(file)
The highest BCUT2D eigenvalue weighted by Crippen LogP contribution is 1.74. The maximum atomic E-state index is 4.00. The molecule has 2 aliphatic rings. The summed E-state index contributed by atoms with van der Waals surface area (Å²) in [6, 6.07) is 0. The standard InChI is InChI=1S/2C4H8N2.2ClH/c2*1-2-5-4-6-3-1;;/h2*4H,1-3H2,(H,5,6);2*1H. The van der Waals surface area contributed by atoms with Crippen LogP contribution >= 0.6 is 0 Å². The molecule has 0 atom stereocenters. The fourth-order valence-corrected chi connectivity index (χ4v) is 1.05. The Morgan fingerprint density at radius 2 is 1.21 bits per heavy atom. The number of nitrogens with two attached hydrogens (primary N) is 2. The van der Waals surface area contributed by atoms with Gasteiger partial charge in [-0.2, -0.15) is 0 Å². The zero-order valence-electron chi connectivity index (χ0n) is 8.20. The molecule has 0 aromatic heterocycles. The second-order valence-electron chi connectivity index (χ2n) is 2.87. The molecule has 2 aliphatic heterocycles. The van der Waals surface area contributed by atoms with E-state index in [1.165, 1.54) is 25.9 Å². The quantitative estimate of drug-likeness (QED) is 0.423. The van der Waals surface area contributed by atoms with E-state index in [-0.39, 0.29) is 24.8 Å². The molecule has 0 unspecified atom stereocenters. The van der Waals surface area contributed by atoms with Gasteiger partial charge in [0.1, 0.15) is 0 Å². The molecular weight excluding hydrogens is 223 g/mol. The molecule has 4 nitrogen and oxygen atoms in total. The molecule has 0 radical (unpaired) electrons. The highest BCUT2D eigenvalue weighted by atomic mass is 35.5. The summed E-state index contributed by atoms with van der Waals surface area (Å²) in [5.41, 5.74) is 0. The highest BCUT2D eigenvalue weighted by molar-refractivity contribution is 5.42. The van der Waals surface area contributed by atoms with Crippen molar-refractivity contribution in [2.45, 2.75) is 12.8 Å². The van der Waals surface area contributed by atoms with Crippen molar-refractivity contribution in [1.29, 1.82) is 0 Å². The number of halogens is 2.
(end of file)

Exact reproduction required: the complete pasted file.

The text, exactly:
The highest BCUT2D eigenvalue weighted by Crippen LogP contribution is 1.74. The maximum atomic E-state index is 4.00. The molecule has 2 aliphatic rings. The summed E-state index contributed by atoms with van der Waals surface area (Å²) in [6, 6.07) is 0. The standard InChI is InChI=1S/2C4H8N2.2ClH/c2*1-2-5-4-6-3-1;;/h2*4H,1-3H2,(H,5,6);2*1H. The van der Waals surface area contributed by atoms with Crippen LogP contribution >= 0.6 is 0 Å². The molecule has 0 atom stereocenters. The fourth-order valence-corrected chi connectivity index (χ4v) is 1.05. The Morgan fingerprint density at radius 2 is 1.21 bits per heavy atom. The number of nitrogens with two attached hydrogens (primary N) is 2. The van der Waals surface area contributed by atoms with Gasteiger partial charge in [-0.2, -0.15) is 0 Å². The zero-order valence-electron chi connectivity index (χ0n) is 8.20. The molecule has 0 aromatic heterocycles. The second-order valence-electron chi connectivity index (χ2n) is 2.87. The molecule has 2 aliphatic heterocycles. The van der Waals surface area contributed by atoms with E-state index in [1.165, 1.54) is 25.9 Å². The quantitative estimate of drug-likeness (QED) is 0.423. The van der Waals surface area contributed by atoms with E-state index in [-0.39, 0.29) is 24.8 Å². The molecule has 0 unspecified atom stereocenters. The van der Waals surface area contributed by atoms with Gasteiger partial charge in [0.1, 0.15) is 0 Å². The molecular weight excluding hydrogens is 223 g/mol. The molecule has 4 nitrogen and oxygen atoms in total. The molecule has 0 radical (unpaired) electrons. The highest BCUT2D eigenvalue weighted by atomic mass is 35.5. The summed E-state index contributed by atoms with van der Waals surface area (Å²) in [5.41, 5.74) is 0. The highest BCUT2D eigenvalue weighted by molar-refractivity contribution is 5.42. The van der Waals surface area contributed by atoms with Crippen molar-refractivity contribution in [2.45, 2.75) is 12.8 Å². The van der Waals surface area contributed by atoms with Crippen molar-refractivity contribution in [1.29, 1.82) is 0 Å². The number of halogens is 2.